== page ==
Georgia College celebrates African American History Month and leadership strides of alumnus

Georgia College celebrates African American History Month and leadership strides of alumnus

I n February, Georgia College celebrates the accomplishments of many African Americans, including Juawn Jackson, ’16—an exemplary leader. He’s a project advisor for Alpha Phi Alpha Educational Talent Search and also serves as the youngest member ever on the Bibb County Board of Education. 

Juawn Jackson
Juawn Jackson

As project advisor for Alpha Phi Alpha Educational Talent Search, Jackson is responsible for assisting middle and high school students with navigating college readiness, financial aid and career development. He helps facilitate free services for scholars such as workshops, test waivers, assistance with identifying scholarships and planning college visits and cultural trips.

In his role, Jackson strives to knock down barriers that stand in the way of his scholars, most of which come from limited-incomes households and will be first-generation college students.

“I seek to motivate and inspire my scholars to reach their God-given purpose,” he said. “However, often we have to balance invisible barriers such as imposter syndrome, self-doubt, etc., that has found residence inside of these bright, young men and women. My job is to tackle those barriers head-on. And, I love a good fight.”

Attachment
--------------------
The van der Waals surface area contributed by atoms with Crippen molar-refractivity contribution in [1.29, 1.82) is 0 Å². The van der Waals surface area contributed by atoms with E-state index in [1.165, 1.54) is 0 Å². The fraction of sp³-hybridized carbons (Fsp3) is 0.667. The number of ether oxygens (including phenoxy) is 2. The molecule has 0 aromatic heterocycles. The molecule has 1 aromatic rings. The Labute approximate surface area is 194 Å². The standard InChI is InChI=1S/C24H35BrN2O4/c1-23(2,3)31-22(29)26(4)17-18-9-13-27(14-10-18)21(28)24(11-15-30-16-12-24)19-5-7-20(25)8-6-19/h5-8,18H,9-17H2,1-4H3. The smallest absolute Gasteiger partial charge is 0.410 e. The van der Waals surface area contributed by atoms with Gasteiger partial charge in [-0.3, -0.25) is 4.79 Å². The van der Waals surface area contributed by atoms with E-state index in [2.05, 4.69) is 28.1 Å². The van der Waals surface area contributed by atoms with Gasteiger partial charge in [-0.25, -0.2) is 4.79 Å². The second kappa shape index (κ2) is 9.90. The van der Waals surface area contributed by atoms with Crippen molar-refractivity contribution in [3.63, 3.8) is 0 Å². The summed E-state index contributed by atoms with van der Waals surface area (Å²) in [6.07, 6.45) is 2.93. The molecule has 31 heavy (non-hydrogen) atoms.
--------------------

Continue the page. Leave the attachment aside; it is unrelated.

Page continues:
Jackson got his start in leadership as Georgia College’s first African American Student Government Association (SGA) president to serve two terms.

“During my tenure, I understood the weight of responsibility that came with the position and my commitment to be the voice for all students,” he said. “Georgia College understands the importance of student governance and provides student leaders with opportunities to think independently and lead creatively.”

Jackson applies what he learned while serving in SGA in both of his current roles. One such skill, heightened during those years, was providing ethical, servant and transformative leadership. 

Students gather at the Georgia General Assembly to learn more about state government alongside their Advisor Juawn Jackson (first row, far right) and other chaperones from the Alpha Phi Alpha Fraternity, Inc., Epsilon Beta Lambda chapter.
Students gather at the Georgia General Assembly to learn more about state government alongside their Advisor Juawn Jackson (first row, far right) and other chaperones from the Alpha Phi Alpha Fraternity, Inc., Epsilon Beta Lambda chapter.

“You’ll never satisfy everyone,” he said. “However, when you make decisions based on facts and data while looking for ways to advance the interests of those you represent—always telling them the truth—you’ll be regarded well in history. It’s that philosophy I seek to instill in my students whom I advise and in the job that I’ll do for the next four years as a Board of Education member.”

As a product of Macon-Bibb County, Jackson wants to give back to a community that has given so much to him. He spends over 24 hours a week in local schools observing how hard the students work, the creativity of the educators and the dedication of support professionals.

“I want to be a cheerleader for our school system and ensure that resources are available for every child to be successful,” he said. “I plan to use my youthfulness to connect with students and become better advocates for them.”